While reading the trapkit blog, my attention was drawn to the following post: Commercial usage of ScoopyNG. ScoopyNG, in case you didn’t know about it before, is a proof of concept tool to detect VMWare. In the post the author of ScoopyNG details how the makers of a commercial product (Atempo Time Navigator) use the code and asked him for permission to do so which he says is very nice, and I agree.
However :-), my question here is: why does a backup software need to know if it is being run inside of a VM? Such measures, besides slowing down (not stopping, mind you), the perceived threat have a lot of negative impact:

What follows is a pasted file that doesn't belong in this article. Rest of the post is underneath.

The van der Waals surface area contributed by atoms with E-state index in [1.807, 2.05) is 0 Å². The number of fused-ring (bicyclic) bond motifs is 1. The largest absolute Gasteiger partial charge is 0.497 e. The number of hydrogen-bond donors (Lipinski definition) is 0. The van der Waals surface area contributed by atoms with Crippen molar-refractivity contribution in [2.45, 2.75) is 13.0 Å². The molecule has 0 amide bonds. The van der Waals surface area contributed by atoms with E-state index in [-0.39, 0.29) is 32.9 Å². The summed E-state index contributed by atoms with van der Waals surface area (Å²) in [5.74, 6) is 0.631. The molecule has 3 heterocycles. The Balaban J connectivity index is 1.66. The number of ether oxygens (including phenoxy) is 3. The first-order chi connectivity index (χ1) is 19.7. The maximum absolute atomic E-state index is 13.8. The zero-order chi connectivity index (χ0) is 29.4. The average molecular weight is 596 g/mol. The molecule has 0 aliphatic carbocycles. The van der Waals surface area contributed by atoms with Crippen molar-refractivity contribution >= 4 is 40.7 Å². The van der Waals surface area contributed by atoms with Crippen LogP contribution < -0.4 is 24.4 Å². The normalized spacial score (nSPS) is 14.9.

- It slows the product down with unnecessary code
- It can lead to the application being detected by security software (much the same way as packing your application can)
- It can annoy legitimate users who want to use a VM to test the product
My message to all of the companies is: don’t overthink the security of your products. It hurts and annoys users and doesn’t generate revenue (someone who pirates your product is very unlikely to buy it, even if s/he is prevented from using it without paying – it is much more likely that s/he will use a competing product which can be used for “free”).